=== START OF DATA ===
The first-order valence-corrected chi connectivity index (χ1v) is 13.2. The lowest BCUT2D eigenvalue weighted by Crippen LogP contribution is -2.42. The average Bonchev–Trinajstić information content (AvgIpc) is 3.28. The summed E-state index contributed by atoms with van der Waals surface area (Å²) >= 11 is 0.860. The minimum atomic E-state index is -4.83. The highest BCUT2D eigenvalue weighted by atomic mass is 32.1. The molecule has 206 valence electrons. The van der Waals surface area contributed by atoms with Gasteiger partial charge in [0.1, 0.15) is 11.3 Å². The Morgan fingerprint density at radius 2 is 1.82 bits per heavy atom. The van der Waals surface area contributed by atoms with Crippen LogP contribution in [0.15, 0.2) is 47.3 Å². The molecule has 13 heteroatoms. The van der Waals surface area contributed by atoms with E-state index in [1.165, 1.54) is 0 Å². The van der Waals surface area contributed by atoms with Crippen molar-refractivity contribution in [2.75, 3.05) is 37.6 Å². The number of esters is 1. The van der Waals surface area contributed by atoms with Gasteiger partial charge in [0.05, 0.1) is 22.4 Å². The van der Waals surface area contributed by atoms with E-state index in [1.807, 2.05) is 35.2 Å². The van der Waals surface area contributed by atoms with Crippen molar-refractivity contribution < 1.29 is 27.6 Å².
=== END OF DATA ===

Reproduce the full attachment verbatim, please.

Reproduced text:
The first-order valence-corrected chi connectivity index (χ1v) is 13.2. The lowest BCUT2D eigenvalue weighted by Crippen LogP contribution is -2.42. The average Bonchev–Trinajstić information content (AvgIpc) is 3.28. The summed E-state index contributed by atoms with van der Waals surface area (Å²) >= 11 is 0.860. The minimum atomic E-state index is -4.83. The highest BCUT2D eigenvalue weighted by atomic mass is 32.1. The molecule has 206 valence electrons. The van der Waals surface area contributed by atoms with Gasteiger partial charge in [0.1, 0.15) is 11.3 Å². The Morgan fingerprint density at radius 2 is 1.82 bits per heavy atom. The van der Waals surface area contributed by atoms with Crippen LogP contribution in [0.15, 0.2) is 47.3 Å². The molecule has 13 heteroatoms. The van der Waals surface area contributed by atoms with E-state index in [1.165, 1.54) is 0 Å². The van der Waals surface area contributed by atoms with Crippen molar-refractivity contribution in [2.75, 3.05) is 37.6 Å². The number of esters is 1. The van der Waals surface area contributed by atoms with Gasteiger partial charge in [0.05, 0.1) is 22.4 Å². The van der Waals surface area contributed by atoms with E-state index in [1.807, 2.05) is 35.2 Å². The van der Waals surface area contributed by atoms with Crippen molar-refractivity contribution < 1.29 is 27.6 Å².